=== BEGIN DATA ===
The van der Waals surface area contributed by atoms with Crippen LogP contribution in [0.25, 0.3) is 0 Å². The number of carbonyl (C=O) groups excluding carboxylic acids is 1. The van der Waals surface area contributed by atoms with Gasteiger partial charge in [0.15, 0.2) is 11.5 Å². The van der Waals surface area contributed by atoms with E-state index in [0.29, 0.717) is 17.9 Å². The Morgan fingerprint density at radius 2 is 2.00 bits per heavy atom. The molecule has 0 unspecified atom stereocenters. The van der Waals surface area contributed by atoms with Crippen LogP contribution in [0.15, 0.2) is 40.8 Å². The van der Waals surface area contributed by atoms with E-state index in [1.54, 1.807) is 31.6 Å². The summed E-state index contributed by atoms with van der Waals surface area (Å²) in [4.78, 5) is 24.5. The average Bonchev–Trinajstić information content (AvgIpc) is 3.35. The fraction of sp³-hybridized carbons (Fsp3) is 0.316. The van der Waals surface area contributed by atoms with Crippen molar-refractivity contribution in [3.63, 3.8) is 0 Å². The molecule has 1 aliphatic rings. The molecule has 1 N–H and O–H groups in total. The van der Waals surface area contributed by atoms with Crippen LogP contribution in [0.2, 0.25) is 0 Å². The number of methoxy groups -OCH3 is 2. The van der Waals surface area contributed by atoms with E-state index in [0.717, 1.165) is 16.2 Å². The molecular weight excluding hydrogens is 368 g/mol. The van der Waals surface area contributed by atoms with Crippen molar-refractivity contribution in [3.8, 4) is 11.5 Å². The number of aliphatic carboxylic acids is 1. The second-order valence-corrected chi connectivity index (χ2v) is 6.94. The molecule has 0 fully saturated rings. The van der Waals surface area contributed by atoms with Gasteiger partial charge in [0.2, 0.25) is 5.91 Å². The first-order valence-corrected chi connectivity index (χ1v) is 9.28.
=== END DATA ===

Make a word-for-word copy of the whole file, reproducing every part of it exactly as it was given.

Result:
The van der Waals surface area contributed by atoms with Crippen LogP contribution in [0.25, 0.3) is 0 Å². The number of carbonyl (C=O) groups excluding carboxylic acids is 1. The van der Waals surface area contributed by atoms with Gasteiger partial charge in [0.15, 0.2) is 11.5 Å². The van der Waals surface area contributed by atoms with E-state index in [0.29, 0.717) is 17.9 Å². The Morgan fingerprint density at radius 2 is 2.00 bits per heavy atom. The molecule has 0 unspecified atom stereocenters. The van der Waals surface area contributed by atoms with Crippen LogP contribution in [0.15, 0.2) is 40.8 Å². The van der Waals surface area contributed by atoms with E-state index in [1.54, 1.807) is 31.6 Å². The summed E-state index contributed by atoms with van der Waals surface area (Å²) in [4.78, 5) is 24.5. The average Bonchev–Trinajstić information content (AvgIpc) is 3.35. The fraction of sp³-hybridized carbons (Fsp3) is 0.316. The van der Waals surface area contributed by atoms with Crippen molar-refractivity contribution in [3.63, 3.8) is 0 Å². The molecule has 1 aliphatic rings. The molecule has 1 N–H and O–H groups in total. The van der Waals surface area contributed by atoms with Crippen LogP contribution in [0.2, 0.25) is 0 Å². The number of methoxy groups -OCH3 is 2. The van der Waals surface area contributed by atoms with E-state index in [0.717, 1.165) is 16.2 Å². The molecular weight excluding hydrogens is 368 g/mol. The van der Waals surface area contributed by atoms with Crippen molar-refractivity contribution in [3.8, 4) is 11.5 Å². The number of aliphatic carboxylic acids is 1. The second-order valence-corrected chi connectivity index (χ2v) is 6.94. The molecule has 0 fully saturated rings. The van der Waals surface area contributed by atoms with Gasteiger partial charge in [0.2, 0.25) is 5.91 Å². The first-order valence-corrected chi connectivity index (χ1v) is 9.28.